Residential neighbors aren’t the only ones with concerns about the impact of the project.
Those properties that Ingerman plans to acquire presently house a number of active local businesses.
On Haddon Avenue, they include the Genesis Counseling Center, Pete’s News Agency, Secret Origins Comics and More, and Cabana Water Ice.
The garages behind those structures are home to guitar-maker Loudo Musical Instruments and Mageworks Productions Recording and Rehearsal Studios, among others. Along West Knight Avenue, the property housing architectural firm OSK Design Partners is also included in the deal.
For lessees like Bill Haas of Secret Origins, the back-and-forth nature of the negotiations between his landlord and Ingerman has been a source of near-constant anxiety for the past year. Haas, who relocated his comic book shop to Collingswood from Barrington in late 2019, said he’s scrambled to find a new location in town since he first caught wind of the deal.
“It felt like every other month from September to December, it was off and on again,” Haas said. “The last time I talked to [my landlord] was December, and it was pretty much dead. Then in late May, early June, he said he’d signed a letter of intent to sell the building.”
“Every other month, I had to start the process to look again [for a new space],” he said. “I was stuck in limbo because I had a year left on my lease. I shouldn’t be worried about finding a new place, I should be worried about making sure my customers are satisfied.”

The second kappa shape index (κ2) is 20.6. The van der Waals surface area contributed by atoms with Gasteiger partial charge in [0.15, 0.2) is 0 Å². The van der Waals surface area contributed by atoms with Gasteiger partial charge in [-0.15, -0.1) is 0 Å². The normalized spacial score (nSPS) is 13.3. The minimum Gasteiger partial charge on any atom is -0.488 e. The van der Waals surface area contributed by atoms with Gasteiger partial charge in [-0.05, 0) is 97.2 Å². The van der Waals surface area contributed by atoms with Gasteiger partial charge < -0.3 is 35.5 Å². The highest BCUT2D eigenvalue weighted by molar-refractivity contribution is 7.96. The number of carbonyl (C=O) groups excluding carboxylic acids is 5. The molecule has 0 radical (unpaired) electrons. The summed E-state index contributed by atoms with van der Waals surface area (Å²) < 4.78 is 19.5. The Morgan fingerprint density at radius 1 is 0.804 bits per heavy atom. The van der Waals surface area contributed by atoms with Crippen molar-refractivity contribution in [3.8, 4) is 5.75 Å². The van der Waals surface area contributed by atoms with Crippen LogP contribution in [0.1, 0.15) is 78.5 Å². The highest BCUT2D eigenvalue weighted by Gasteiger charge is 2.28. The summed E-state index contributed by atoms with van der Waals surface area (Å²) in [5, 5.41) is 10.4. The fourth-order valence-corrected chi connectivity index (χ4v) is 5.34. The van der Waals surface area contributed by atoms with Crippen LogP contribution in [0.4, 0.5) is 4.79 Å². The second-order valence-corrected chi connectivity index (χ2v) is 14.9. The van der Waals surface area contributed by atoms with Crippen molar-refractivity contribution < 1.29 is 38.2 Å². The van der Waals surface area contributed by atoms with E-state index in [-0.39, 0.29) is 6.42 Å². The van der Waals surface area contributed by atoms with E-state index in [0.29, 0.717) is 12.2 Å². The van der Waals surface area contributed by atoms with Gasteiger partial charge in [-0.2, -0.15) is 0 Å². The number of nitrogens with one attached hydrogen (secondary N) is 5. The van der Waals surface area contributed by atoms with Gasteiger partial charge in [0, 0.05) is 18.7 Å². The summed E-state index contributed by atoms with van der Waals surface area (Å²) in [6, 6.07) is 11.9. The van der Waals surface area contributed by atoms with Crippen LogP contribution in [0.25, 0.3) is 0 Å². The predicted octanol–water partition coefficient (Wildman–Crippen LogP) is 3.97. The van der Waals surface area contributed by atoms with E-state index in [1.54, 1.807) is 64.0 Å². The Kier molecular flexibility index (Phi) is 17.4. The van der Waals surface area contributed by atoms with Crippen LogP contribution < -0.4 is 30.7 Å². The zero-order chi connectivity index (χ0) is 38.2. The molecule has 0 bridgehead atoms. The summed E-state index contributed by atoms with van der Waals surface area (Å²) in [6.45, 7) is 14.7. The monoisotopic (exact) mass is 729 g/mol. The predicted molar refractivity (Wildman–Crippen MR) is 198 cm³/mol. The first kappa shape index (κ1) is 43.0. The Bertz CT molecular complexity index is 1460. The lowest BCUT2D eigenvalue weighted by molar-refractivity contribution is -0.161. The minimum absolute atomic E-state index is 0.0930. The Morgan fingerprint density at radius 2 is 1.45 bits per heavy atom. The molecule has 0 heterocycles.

Although Haas has said he doesn’t begrudge his landlord the opportunity to sell the building, the process of finding a storefront that he could afford and which would suit his business was an added stressor as he and his wife welcomed a new baby this spring.
“I’m a businessman; if I had a dream offer to take something off my hands, I probably would go with it too,” he said.
Fortunately, Haas said he’s brokered an agreement to keep his shop in Collingswood “because it’s a financially sound decision to stay in Collingswood,” and “the town has been great.
“I’m happy with the place we found, but I did feel the pressure that if we didn’t find a place immediately, I’d be out of luck,” Haas said.
“But there are people who, out of nowhere, are learning that they might not be here in a year,” he added.
“It’s very frustrating. I wish the process was further along with more concrete details.”